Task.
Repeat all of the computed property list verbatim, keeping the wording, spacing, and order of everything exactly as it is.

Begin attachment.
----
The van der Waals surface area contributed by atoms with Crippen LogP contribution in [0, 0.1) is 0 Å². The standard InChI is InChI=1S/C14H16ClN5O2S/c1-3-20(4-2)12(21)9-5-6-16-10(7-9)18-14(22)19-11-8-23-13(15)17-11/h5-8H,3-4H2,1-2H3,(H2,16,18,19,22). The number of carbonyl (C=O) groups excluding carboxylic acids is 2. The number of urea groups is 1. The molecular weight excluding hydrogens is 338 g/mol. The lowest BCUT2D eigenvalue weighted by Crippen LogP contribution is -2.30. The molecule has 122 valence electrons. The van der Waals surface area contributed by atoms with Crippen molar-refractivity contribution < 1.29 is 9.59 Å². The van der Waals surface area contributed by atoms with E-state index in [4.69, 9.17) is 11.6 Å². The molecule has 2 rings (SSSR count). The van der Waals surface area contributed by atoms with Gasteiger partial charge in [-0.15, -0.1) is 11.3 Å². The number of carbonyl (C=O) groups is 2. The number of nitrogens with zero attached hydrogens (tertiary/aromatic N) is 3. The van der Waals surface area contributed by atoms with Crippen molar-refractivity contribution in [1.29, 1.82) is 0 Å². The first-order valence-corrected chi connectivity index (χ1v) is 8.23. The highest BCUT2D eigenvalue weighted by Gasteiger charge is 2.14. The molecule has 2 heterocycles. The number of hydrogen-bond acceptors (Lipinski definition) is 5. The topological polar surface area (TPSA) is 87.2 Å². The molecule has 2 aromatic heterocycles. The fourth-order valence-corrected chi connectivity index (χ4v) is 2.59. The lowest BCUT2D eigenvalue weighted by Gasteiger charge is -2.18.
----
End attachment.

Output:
The van der Waals surface area contributed by atoms with Crippen LogP contribution in [0, 0.1) is 0 Å². The standard InChI is InChI=1S/C14H16ClN5O2S/c1-3-20(4-2)12(21)9-5-6-16-10(7-9)18-14(22)19-11-8-23-13(15)17-11/h5-8H,3-4H2,1-2H3,(H2,16,18,19,22). The number of carbonyl (C=O) groups excluding carboxylic acids is 2. The number of urea groups is 1. The molecular weight excluding hydrogens is 338 g/mol. The lowest BCUT2D eigenvalue weighted by Crippen LogP contribution is -2.30. The molecule has 122 valence electrons. The van der Waals surface area contributed by atoms with Crippen molar-refractivity contribution < 1.29 is 9.59 Å². The van der Waals surface area contributed by atoms with E-state index in [4.69, 9.17) is 11.6 Å². The molecule has 2 rings (SSSR count). The van der Waals surface area contributed by atoms with Gasteiger partial charge in [-0.15, -0.1) is 11.3 Å². The number of carbonyl (C=O) groups is 2. The number of nitrogens with zero attached hydrogens (tertiary/aromatic N) is 3. The van der Waals surface area contributed by atoms with Crippen molar-refractivity contribution in [1.29, 1.82) is 0 Å². The first-order valence-corrected chi connectivity index (χ1v) is 8.23. The highest BCUT2D eigenvalue weighted by Gasteiger charge is 2.14. The molecule has 2 heterocycles. The number of hydrogen-bond acceptors (Lipinski definition) is 5. The topological polar surface area (TPSA) is 87.2 Å². The molecule has 2 aromatic heterocycles. The fourth-order valence-corrected chi connectivity index (χ4v) is 2.59. The lowest BCUT2D eigenvalue weighted by Gasteiger charge is -2.18.